MELBOURNE, FLA.—Paul Cosentino, Florida Institute of Technology professor of civil engineering and other Florida Tech faculty members have been awarded about $750,000 in research contracts from the Florida Department of Transportation (FDOT) for three projects.
In one contract, Cosentino, with Florida Tech College of Engineering faculty members Edward Kalajian, Albert Bleakley and Yahya Sharaf-Eldeen have begun work on a 24-month, $225,000 contract to develop tools that allow civil engineers to recognize new sites that could cause pile-driving problems. High pile rebound occurs as workmen install large piles, or foundations—as much as 100 feet long—with hammers to support the superstructure. The piles actually bounce up after going into the soil after each hammer blow. In some cases, 100,000-pound piles bounce up several inches following each hit, making them very difficult to install.
The research team will test soils at specified sites, evaluate the piles driven at these sites and produce information that allows the highway engineers to anticipate and avoid the bouncing pile phenomenon.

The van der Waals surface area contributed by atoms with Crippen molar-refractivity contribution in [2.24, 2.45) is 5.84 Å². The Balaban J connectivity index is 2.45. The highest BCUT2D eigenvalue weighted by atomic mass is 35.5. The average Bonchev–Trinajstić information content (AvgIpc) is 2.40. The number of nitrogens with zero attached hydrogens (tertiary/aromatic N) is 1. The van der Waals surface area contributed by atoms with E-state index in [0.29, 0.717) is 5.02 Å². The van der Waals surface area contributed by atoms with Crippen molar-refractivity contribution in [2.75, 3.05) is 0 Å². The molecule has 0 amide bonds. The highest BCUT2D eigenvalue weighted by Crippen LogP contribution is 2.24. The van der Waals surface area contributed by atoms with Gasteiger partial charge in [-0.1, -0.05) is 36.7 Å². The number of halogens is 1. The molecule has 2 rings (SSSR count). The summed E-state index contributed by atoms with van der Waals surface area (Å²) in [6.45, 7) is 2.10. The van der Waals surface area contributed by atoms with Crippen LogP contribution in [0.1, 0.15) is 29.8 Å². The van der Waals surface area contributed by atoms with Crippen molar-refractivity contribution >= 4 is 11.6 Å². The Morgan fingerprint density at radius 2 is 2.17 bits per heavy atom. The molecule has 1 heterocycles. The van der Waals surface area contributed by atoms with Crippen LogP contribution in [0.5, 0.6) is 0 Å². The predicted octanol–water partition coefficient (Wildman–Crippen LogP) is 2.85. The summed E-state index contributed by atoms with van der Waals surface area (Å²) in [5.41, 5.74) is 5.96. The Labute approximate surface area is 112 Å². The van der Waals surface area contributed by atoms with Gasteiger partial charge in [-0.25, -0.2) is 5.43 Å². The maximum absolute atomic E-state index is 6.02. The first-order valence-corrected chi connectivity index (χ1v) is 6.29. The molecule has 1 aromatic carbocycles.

In the second contract, Cosentino and Bleakley will determine if ground-up tire chips can be re-used by blending them with soils below the asphalt or concrete driving surface. This 24-month, $250,000 contract may allow a percentage of tire waste to be re-used to improve drainage, which is critical for a long pavement life and helpful to the environment.
The FDOT’s project manager for both projects is David Horhota, geotechnical engineer at FDOT’s State Materials Office in Gainesville.
In the third contract, Cosentino and Principal Investigator L. Daniel Otero, Florida Tech Systems Engineering Department, will help FDOT bridge and light mast pole inspectors improve their efficiency during the 24-month, $273,980 contract. The contract is a “proof of concept” for using Unmanned Aerial Vehicles for underside inspections of bridges over water and light mast poles.
The FDOT inspects approximately 7,000 bridges and 4,300 mast poles every two years. Bridge inspections can take weeks and require lane closures and pole inspections are tedious, requiring specialized equipment. The UAVs, particularly stable microcopters, will safely help inspectors gather data on bridge and pole defects. The FDOT’s project manager is Richard Kerr, director of the Structures Testing Lab for FDOT in Tallahassee.
Graduate doctoral and master’s program students, assisted by undergraduate research assistants, are also working with Cosentino on these projects. The final reports will be reviewed and approved by FDOT and disseminated nationwide to all 50 states.